- Is it a fable?
- Maybe a cautionary tale?
- A royally screwed up character study?
The Kindergarten Teacher, an Israeli film that's been polarizing festival audiences since debuting at Cannes last year, isn't hard to summarize story wise, but conveying what it's actually trying to say let alone describing what it feels like to see it is a little more complicated. Regardless of how you respond to the thorny issues it raises, it's safe to say there's nothing quite like it currently out in theaters.
The film portrays Nira (Sarit Larry), the titular Tel Aviv educator who's really good at her job, as a woman who's frustrated by the lack of intellectual stimulation in her life. She's certainly not receiving it at home, where she lives with her husband (Lior Raz), an engineer, and their daughter. (Their grown up son is finishing his year in the Army and is contemplating a career in the Israeli Defense Forces.) Moms and nannies compliment her way with kids, but she seems to be going through the motions, content enough in her marriage and career, but not fulfilled.
Then one of her students starts spontaneously spewing out short poems. And it rocks her world.
That would be 5 year old Yoav (saucer eyed Avi Shnaidman), quiet and withdrawn, at least whenever he's not shouting anti-Semitic football chants with a buddy. And then when you least expect, he appears to go into a trance, begins to pace back and forth, and out come the verses: random, evocative, decidedly beyond his years. (A sample: “Hagar is beautiful enough, enough for me, enough for me, gold rain falls over her house, it is truly the sun of God.”)
Nira takes it upon himself to nurture the child's creative impulse, an endeavor that proceeds to consume her life. At her poetry class, she passes off the kid's poems as her own, to equal measures praise and disdain from her peers. Her endgame initially appears to be personal acclaim, but she's actually setting the stage for the pint sized author's coming out party. And that's when things get really interesting. (Avoid the trailer, which delves into the film's third act and makes it seem like a psychological thriller, which it is not.)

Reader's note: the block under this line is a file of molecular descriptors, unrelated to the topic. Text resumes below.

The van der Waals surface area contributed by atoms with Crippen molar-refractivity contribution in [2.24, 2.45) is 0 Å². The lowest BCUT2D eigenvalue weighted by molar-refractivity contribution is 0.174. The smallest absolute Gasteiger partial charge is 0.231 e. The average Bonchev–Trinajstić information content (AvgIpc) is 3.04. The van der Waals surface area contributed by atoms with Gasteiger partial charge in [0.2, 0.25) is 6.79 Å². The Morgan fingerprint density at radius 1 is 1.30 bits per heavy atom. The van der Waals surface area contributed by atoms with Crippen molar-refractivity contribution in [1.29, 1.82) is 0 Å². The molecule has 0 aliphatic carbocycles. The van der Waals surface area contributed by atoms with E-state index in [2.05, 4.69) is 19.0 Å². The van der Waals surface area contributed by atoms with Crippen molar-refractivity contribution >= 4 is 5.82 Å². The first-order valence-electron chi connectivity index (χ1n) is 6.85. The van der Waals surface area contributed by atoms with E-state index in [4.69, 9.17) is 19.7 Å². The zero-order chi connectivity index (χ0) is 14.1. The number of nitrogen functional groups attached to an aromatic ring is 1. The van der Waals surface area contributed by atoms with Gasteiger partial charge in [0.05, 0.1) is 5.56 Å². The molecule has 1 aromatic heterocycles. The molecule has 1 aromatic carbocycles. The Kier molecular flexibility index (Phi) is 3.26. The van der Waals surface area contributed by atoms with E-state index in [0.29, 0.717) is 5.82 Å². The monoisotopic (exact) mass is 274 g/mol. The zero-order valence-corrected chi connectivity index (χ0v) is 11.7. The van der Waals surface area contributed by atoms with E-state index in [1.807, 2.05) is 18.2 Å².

Writer director Nadav Lapid gives viewers a front row view of this budding teacher pupil relationship, forcing us to view the world from their vantage point. Camera placement plays an important role here, and cinematographer Shai Goldman (The Band's Visit) rises to the aesthetic challenge with some unusual, expertly executed point of view framing. Through her own quest to find out what makes Yoav tick, MIA mother, workaholic restaurateur dad Lapid pieces together a portrait of a society that values conformity, abiding by the status quo, at the expense of individuality. “He's a poet in an era that hates poets,” says Nira of her prodigious protégé.
But here's the thing about The Kindergarten Teacher: The more it reveals about its unpredictable characters, the more confounding it becomes. It's a mystery in reverse, laying out its narrative in clear terms as the characters' behavior becomes increasingly stranger. A viewer's instinct to glean meaning out of what's unfolding onscreen almost involuntarily kicks in, and yet any attempts to look for symbolism or an allegory feels like going on a wild goose chase, especially when considering Yoav's poetry hardly comes across as the work of a child genius.
It's apparent The Kindergarten Teacher will resonate differently with an Israeli crowd, but Lapid's themes cross international borders. The movie is reportedly inspired by the filmmaker's own childhood he claims he was an impromptu bard when he was little and indeed, this feels like the work of someone who used to be a precocious wunderkind. It's an intriguing paradox he pulls off: He's made a meditation on authorship that's at once crystal-clear and mystifying. He makes you demand to know what happens next, because even as it grows more and more perplexing, the movie is never less than fascinating, right up to its WTF finale.
The Kindergarten Teacher is now showing at the Miami Beach Cinematheque.